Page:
He was not able to get around as easily as most people. He wasn’t able to climb a mountain, ride a bike, run around the block. But he was able to do what he loved to do, which was write for a newspaper, talk to people and show through his writing what was important to them.
He and I weren’t always on the same page, but you don’t have to be on the same page with somebody to like them. I was too fast and furious and he was a little more quiet about things.
He loved his wife and daughter so much and I respected that. I feel very fortunate to have known him and see all the sides of him. I wish he’d had a little more time.
— Maxine Carlson
former lifestyle editor
Bob was a good employee of The News.
We communicated very well. As co-publisher, I felt that my job was to answer questions, rather than give directions.
— J. Fred Rentz
Bob had a gruff persona, but he was a private, sensitive guy with a big heart. He was my editor for 15 years and gave me some pretty cool assignments, including press day for the filming of George A. Romero’s “Day of the Dead” in the Wampum mines, where I got to be a zombie extra.
Bob had an unmistakable laugh and we would joke with him because just about everyone he mentioned in daily conversation was his neighbor.
He was typically pretty quiet in the office, but one morning about 20 years ago, while working at a desk alongside his, I noticed his wheelchair suddenly moving back and forth slightly, then a felt a rumbling shake under the floor.
He looked up at me with an incredulous look — I’ll never forget that look — and said, “What was that? Did you feel that?”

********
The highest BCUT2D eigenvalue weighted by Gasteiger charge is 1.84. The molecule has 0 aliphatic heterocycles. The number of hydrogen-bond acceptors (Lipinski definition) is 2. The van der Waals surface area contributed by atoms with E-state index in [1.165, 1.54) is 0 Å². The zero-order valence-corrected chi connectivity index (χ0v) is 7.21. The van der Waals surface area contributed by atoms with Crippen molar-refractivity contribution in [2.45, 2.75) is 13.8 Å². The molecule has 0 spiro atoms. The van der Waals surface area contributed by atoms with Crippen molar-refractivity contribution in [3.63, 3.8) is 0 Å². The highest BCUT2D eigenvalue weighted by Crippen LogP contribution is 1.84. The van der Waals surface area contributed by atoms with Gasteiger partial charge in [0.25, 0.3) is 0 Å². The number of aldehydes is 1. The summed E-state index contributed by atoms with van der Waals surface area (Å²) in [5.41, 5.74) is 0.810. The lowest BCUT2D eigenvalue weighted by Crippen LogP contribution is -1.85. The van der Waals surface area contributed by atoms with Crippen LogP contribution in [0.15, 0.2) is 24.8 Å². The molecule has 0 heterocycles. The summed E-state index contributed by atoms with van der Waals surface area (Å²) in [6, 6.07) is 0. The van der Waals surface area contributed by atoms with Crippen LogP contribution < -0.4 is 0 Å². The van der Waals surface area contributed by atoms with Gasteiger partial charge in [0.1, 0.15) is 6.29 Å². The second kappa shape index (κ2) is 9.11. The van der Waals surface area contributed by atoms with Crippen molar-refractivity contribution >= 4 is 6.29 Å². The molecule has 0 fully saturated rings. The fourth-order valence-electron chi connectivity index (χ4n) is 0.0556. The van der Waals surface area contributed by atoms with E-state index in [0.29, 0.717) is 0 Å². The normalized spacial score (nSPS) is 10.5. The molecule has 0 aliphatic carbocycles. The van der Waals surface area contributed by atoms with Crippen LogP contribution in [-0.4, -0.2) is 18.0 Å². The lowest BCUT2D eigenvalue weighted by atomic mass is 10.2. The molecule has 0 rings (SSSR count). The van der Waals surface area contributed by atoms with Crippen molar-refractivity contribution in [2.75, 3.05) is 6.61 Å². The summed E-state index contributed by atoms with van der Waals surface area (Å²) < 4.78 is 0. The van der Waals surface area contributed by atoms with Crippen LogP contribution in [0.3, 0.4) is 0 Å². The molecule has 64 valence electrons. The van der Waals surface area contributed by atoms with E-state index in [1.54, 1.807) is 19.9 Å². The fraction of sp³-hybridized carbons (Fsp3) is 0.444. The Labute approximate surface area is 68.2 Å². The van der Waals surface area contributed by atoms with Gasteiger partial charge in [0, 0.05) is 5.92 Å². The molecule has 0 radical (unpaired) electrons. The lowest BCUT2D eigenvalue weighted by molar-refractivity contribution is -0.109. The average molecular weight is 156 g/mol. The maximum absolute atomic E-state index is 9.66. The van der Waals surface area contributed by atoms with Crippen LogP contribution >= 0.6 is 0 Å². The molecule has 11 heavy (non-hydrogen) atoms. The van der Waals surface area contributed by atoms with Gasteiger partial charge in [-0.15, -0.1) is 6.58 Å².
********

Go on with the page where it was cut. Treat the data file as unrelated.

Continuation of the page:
I said it felt like an earthquake, though I’d never felt one before. The whole staff started making phone calls (there was no Internet then) and within minutes, the newswire was flooded with stories about an earthquake in Canada or somewhere. We had felt the aftershock.
As managing editor, Bob had a knack for knowing his reporters’ strengths and interests and matching them to what they covered, and he was a teacher by quiet example.
Thanks, Bob, for all of your guidance and wisdom. You’ve taught me a lot about journalism, writing and people. May God bless you and keep you.
— Debbie Wachter
Bob Vosburg was a nice guy in a tough business.
As managing editor of the New Castle News, he’d listen daily, and by the hour, to other people’s stories.
They called when they were happy and wanted to share their good fortune. They called when they were angry or frustrated. They called to vent sometimes just because they had no one else to talk to.
If they got through to Bob — we had a switchboard in those days — they’d find a good listener. He’d hear them out then ask, with concern in his baritone voice, “What do you want us to do?”
If the call touched him, he’d forward the caller, or a name and number, to a reporter to dig further.
If not, he’d encourage the caller to find a resolution.
Rarely would he slam the receiver down in frustration with a heart-felt “Sheeeeese!” But it happened.
With his health problems, Bob had a hard time getting out the way he would have liked.
The phone was not only his connection to the community but a constant source of entertainment.
He often would remark, “I’m going to write a book. It’s going to be called ‘What time does the choir sing?’”
That was the essence of one of his many calls. The caller apparently thought she’d called a church, not the newspaper.
Bob also was like a mother hen to his reporters. Always available. Always encouraging. And he had a special talent — the ability to tell someone off or point out a mistake or error in judgment without making the recipient feel like a total idiot.
Must have come from all that practice with the phone.
— Nancy Lowry
Bob was very efficient and easy to work with.
We had a big connection. Everything he did I handled in composing.
— Jim Burkholder
former composing room foreman
My baseball glove had never been the topic of a job interview until I met Bob.